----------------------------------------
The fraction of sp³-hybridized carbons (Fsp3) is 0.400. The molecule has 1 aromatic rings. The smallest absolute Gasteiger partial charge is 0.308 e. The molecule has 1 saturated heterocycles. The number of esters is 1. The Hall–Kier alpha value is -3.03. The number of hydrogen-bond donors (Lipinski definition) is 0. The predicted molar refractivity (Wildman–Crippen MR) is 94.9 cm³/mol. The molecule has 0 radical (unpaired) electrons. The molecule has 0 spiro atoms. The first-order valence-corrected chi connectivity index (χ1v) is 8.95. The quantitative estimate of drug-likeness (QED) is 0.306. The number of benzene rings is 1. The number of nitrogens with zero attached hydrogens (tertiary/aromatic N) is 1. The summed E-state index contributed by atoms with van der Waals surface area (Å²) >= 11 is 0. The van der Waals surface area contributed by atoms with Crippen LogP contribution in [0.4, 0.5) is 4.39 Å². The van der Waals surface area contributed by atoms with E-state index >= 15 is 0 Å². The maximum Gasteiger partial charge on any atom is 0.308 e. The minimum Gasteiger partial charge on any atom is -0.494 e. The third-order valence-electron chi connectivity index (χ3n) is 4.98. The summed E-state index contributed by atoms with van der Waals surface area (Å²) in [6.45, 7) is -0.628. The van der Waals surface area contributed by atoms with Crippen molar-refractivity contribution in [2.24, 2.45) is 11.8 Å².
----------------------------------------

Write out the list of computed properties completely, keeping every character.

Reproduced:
The fraction of sp³-hybridized carbons (Fsp3) is 0.400. The molecule has 1 aromatic rings. The smallest absolute Gasteiger partial charge is 0.308 e. The molecule has 1 saturated heterocycles. The number of esters is 1. The Hall–Kier alpha value is -3.03. The number of hydrogen-bond donors (Lipinski definition) is 0. The predicted molar refractivity (Wildman–Crippen MR) is 94.9 cm³/mol. The molecule has 0 radical (unpaired) electrons. The molecule has 0 spiro atoms. The first-order valence-corrected chi connectivity index (χ1v) is 8.95. The quantitative estimate of drug-likeness (QED) is 0.306. The number of benzene rings is 1. The number of nitrogens with zero attached hydrogens (tertiary/aromatic N) is 1. The summed E-state index contributed by atoms with van der Waals surface area (Å²) >= 11 is 0. The van der Waals surface area contributed by atoms with Crippen LogP contribution in [0.4, 0.5) is 4.39 Å². The van der Waals surface area contributed by atoms with E-state index >= 15 is 0 Å². The maximum Gasteiger partial charge on any atom is 0.308 e. The minimum Gasteiger partial charge on any atom is -0.494 e. The third-order valence-electron chi connectivity index (χ3n) is 4.98. The summed E-state index contributed by atoms with van der Waals surface area (Å²) in [6.45, 7) is -0.628. The van der Waals surface area contributed by atoms with Crippen molar-refractivity contribution in [2.24, 2.45) is 11.8 Å².